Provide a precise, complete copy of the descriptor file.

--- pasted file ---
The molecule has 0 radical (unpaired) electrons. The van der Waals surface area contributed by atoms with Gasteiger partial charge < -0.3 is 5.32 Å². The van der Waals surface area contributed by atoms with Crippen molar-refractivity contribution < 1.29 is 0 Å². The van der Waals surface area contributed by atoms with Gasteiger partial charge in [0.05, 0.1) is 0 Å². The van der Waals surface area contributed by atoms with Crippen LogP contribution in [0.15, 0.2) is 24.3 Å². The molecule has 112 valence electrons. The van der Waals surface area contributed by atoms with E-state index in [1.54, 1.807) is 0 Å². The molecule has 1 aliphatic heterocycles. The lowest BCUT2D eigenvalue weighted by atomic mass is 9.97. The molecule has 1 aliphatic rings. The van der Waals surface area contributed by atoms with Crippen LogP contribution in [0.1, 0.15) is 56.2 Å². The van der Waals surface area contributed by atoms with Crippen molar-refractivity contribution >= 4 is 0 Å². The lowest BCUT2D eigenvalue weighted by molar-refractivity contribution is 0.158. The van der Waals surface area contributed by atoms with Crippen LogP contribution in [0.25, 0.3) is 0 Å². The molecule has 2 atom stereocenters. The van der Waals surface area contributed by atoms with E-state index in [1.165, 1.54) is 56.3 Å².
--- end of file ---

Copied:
The molecule has 0 radical (unpaired) electrons. The van der Waals surface area contributed by atoms with Gasteiger partial charge < -0.3 is 5.32 Å². The van der Waals surface area contributed by atoms with Crippen molar-refractivity contribution < 1.29 is 0 Å². The van der Waals surface area contributed by atoms with Gasteiger partial charge in [0.05, 0.1) is 0 Å². The van der Waals surface area contributed by atoms with Crippen LogP contribution in [0.15, 0.2) is 24.3 Å². The molecule has 112 valence electrons. The van der Waals surface area contributed by atoms with E-state index in [1.54, 1.807) is 0 Å². The molecule has 1 aliphatic heterocycles. The lowest BCUT2D eigenvalue weighted by atomic mass is 9.97. The molecule has 1 aliphatic rings. The van der Waals surface area contributed by atoms with Crippen LogP contribution in [0.1, 0.15) is 56.2 Å². The van der Waals surface area contributed by atoms with Crippen molar-refractivity contribution >= 4 is 0 Å². The lowest BCUT2D eigenvalue weighted by molar-refractivity contribution is 0.158. The van der Waals surface area contributed by atoms with Crippen LogP contribution in [0.25, 0.3) is 0 Å². The molecule has 2 atom stereocenters. The van der Waals surface area contributed by atoms with E-state index in [1.165, 1.54) is 56.3 Å².